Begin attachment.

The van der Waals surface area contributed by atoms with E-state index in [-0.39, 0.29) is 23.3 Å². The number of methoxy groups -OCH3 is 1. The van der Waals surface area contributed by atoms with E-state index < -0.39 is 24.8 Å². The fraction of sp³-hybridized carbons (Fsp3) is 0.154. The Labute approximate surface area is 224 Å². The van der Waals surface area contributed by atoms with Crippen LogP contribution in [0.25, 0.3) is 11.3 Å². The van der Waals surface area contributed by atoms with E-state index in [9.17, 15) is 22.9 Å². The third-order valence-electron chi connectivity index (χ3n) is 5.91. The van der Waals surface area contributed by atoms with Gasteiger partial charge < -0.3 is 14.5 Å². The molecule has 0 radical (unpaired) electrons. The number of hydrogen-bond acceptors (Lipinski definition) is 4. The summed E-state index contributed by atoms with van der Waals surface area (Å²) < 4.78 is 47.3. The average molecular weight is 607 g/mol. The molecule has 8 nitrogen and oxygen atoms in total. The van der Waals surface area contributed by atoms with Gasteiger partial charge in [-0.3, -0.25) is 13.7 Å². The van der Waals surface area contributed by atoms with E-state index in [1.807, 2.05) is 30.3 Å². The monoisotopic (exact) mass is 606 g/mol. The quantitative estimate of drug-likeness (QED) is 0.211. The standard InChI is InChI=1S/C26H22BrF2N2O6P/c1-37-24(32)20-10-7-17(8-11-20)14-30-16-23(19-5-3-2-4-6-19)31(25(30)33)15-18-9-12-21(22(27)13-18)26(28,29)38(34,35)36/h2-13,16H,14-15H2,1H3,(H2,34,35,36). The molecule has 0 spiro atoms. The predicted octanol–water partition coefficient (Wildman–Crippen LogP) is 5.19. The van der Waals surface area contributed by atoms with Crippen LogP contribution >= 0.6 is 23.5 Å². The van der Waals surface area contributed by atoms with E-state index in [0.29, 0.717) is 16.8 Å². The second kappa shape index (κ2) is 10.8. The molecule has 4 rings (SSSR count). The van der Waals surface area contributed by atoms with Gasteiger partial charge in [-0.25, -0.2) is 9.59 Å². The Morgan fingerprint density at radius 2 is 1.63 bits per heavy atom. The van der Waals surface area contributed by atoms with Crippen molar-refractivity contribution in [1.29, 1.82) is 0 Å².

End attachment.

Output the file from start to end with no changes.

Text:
The van der Waals surface area contributed by atoms with E-state index in [-0.39, 0.29) is 23.3 Å². The number of methoxy groups -OCH3 is 1. The van der Waals surface area contributed by atoms with E-state index < -0.39 is 24.8 Å². The fraction of sp³-hybridized carbons (Fsp3) is 0.154. The Labute approximate surface area is 224 Å². The van der Waals surface area contributed by atoms with Crippen LogP contribution in [0.25, 0.3) is 11.3 Å². The van der Waals surface area contributed by atoms with E-state index in [9.17, 15) is 22.9 Å². The third-order valence-electron chi connectivity index (χ3n) is 5.91. The van der Waals surface area contributed by atoms with Gasteiger partial charge < -0.3 is 14.5 Å². The molecule has 0 radical (unpaired) electrons. The number of hydrogen-bond acceptors (Lipinski definition) is 4. The summed E-state index contributed by atoms with van der Waals surface area (Å²) < 4.78 is 47.3. The average molecular weight is 607 g/mol. The molecule has 8 nitrogen and oxygen atoms in total. The van der Waals surface area contributed by atoms with Gasteiger partial charge in [-0.3, -0.25) is 13.7 Å². The van der Waals surface area contributed by atoms with E-state index in [1.807, 2.05) is 30.3 Å². The monoisotopic (exact) mass is 606 g/mol. The quantitative estimate of drug-likeness (QED) is 0.211. The standard InChI is InChI=1S/C26H22BrF2N2O6P/c1-37-24(32)20-10-7-17(8-11-20)14-30-16-23(19-5-3-2-4-6-19)31(25(30)33)15-18-9-12-21(22(27)13-18)26(28,29)38(34,35)36/h2-13,16H,14-15H2,1H3,(H2,34,35,36). The molecule has 0 spiro atoms. The predicted octanol–water partition coefficient (Wildman–Crippen LogP) is 5.19. The van der Waals surface area contributed by atoms with Crippen LogP contribution >= 0.6 is 23.5 Å². The van der Waals surface area contributed by atoms with E-state index in [0.29, 0.717) is 16.8 Å². The second kappa shape index (κ2) is 10.8. The molecule has 4 rings (SSSR count). The van der Waals surface area contributed by atoms with Gasteiger partial charge in [-0.25, -0.2) is 9.59 Å². The Morgan fingerprint density at radius 2 is 1.63 bits per heavy atom. The van der Waals surface area contributed by atoms with Crippen molar-refractivity contribution in [1.29, 1.82) is 0 Å².